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The recorded history of the Garfat Family begins in the year 1700 with the birth of William Garfutt. William married Dorothy Wilson in STOKESLEY Yorkshire, England. Notice the spelling of the name. Throughout our research, the name has appeared as Garfutt. Garfet, Garfit, Garfitt, Garfatt and of course Garfat and now we have found a Yarfit. By comparing ages, dates of events and spousal and childrens names, connections have been made and later verified. The Family Tree, located elsewhere in the record, is true to the best of our knowledge.


THE BEGINNING AS WE KNOW IT


The family history begins with William Garfutt and Dorothy Wilson (b:1713 in Crayke, Yorkshire, England) Not much is known about William and Dorothy at this time, other than the fact that they resided in YORKSHIRE England. They gave birth to a son, William, in 1733, and again, other than the fact that this William had three wives, not much is known about them as well.The union between William and the first wife, Elizabeth Elvick (m:1756) produced 3 children.(see family tree) William and his second wife, Mary Rowland, (m: 1763) were apparently childless. The third wife, Sara Stockdale (m:1764) gave birth to 5 children including one son, John.


Inscription of
accompanying photo

In Memory of
William Garfat,
39 years
Clerk of the Parish,
Who died
Sept 8(?) 1816.




John was born in 1770, in GARFORTH, Yorkshire. He was raised in this Parish and moved on to STOKESLEY where he became prominent in the manufacturing of linen. (see here)). John married (wife unknown) and a son, William was produced in 1792. William met and on November 28th, 1816, married Margaret Taylor, in STAINTON IN CLEVELAND, and while William plied his trade as a tailor, (see here) Margaret gave birth to three sons, Francis 1818, John, 1819, and William James, 1823

William and Margaret settled in SEAMER IN CLEVELAND(also known as SEAMER NEAR STOKESLEY), and after a period of 10 years, the William Garfat Family decided to migrate to Canada and in 1833, boarding the ship ~Addison~ in Whitby, Yorkshire England. They disembarked in Quebec City and travelled west to East Whitby Township, Province of Ontario. The hub of this Township was the small Port of Oshawa. William, with his wife Margaret and their three sons, Francis, age 14 years, John, age 13 years, and William James, age 8 years, set up home. William Sr. was a master tailor and thus provided for his family. A daughter Hanna was born here in 1838.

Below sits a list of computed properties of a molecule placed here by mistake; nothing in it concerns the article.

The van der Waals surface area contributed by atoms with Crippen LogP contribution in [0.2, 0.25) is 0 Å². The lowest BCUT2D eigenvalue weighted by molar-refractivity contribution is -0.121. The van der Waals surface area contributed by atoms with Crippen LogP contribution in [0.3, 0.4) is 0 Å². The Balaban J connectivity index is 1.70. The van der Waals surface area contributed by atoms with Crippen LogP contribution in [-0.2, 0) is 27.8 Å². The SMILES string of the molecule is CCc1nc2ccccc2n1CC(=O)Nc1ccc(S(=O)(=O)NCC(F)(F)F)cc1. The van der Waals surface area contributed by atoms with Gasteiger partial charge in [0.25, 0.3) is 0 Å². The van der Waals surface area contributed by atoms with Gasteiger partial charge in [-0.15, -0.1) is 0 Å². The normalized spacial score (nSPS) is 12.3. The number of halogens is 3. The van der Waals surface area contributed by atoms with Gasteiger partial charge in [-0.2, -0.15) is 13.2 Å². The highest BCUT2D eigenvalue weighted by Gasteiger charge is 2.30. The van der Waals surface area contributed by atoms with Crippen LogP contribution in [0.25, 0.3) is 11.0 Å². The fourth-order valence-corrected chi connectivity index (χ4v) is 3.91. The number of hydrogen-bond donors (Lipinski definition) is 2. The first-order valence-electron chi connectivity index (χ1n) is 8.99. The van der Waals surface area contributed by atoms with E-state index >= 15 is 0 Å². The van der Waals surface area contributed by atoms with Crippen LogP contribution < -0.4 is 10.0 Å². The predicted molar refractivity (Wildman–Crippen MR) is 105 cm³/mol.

The East Whitby Township Directory of 1866 indicate William and Margaret, owning property on Concession 2, Lot 13. This property would be located near the center of present day Oshawa. As William had passed away the previous year, it is assumed that Margaret was the resident at the time when the census for this directory was taken.


THE PIONEER MEMORIAL GARDEN

The Pioneer Memorial Gardens was the original Wesleyan Methodist Church and burial grounds located two blocks west and one block north of the centre of present day Oshawa.This cemetery is one of the links with the historical past of Oshawa. Many of the original settlers and their families were either originally buried in the Pioneer Memorial Cemetery or transferred here in 1949 from other sites.. In 1949, the church was removed and the grave markings were enshrined in 6 memorial walls. Here we find William and Margaret Garfat interred, and as you read the following inscription on the tombstone (see here for photo) you will note that William was a prominent figure within the church community :


In memory of
WILLIAM GARFAT
who died
March 6, 1865
aged 72 y rs & 7 mo s
His end was peace

MARGARET GARFAT
who died
Sept.27, 1866
aged
73 years

THIS STONE WAS ERECTED BY THE
MEMBERS OF HIS CLASS IN GRATEFUL
REMEMBRANCE OF HIS MANY VIRTUES
AND OF THE ANXIOUS SOLICITUDE WITH
WHICH HE WATCHED OVER THEIR SPIRITUAL
AND ETERNAL INTERESTS


There is a plaque mounted in the cemetery giving a brief history of its existence and reads as follows:


THE PIONEER MEMORIAL GARDEN


IN 1881 THIS PLOT OF LAND WAS CONVEYED TO
WESLEYAN METHODIST CHURCH AS THE SITE OF
A CHAPEL AND BURYING GROUND. HERE REST
MANY OF THE EARLY PIONEERS OF THIS DISTRICT.
THIS MEMORIAL WAS ERECTED IN 1949 BY SIMCOE
STREET UNITED CHURCH, OSHAWA, IN MEMORY
OF THOSE WHOSE NAMES ARE INSCRIBED HEREON
AND OF OTHERS NOT SO RECORDED WHO ALSO
SLEEP HERE. .

Francis and William James became employed as labourers owning property at several locations in the township. John apparently resided in the Darlington Township area, raising a family, and providing for them through farming. Little, at this time, is known about Hanna.

Francis met and married Jane Woodwark, and together they raised 5 children, Jane Hanna, 1840, Ann, 1843, William, 1847, and Alice, 1849. The 1846-47 Whitby Directory indicate Francis owning property on Concession BF (broken frontage), lot 14. Sometime between then and 1850, the family moved to Concession BF, lot 22. The 1878 East Whitby Directory indicates another move and lists Francis, Jane and Alice residing at 8 Athol Street South. It is presumed that the rest of Francis's family had moved on by this time. Further research indicate that this property is Cons.2, lot 13, the home of William and Margaret, and it appears that Francis assumed ownership of the property as he is indicated as owner in the 1869-70 Directory of the Township.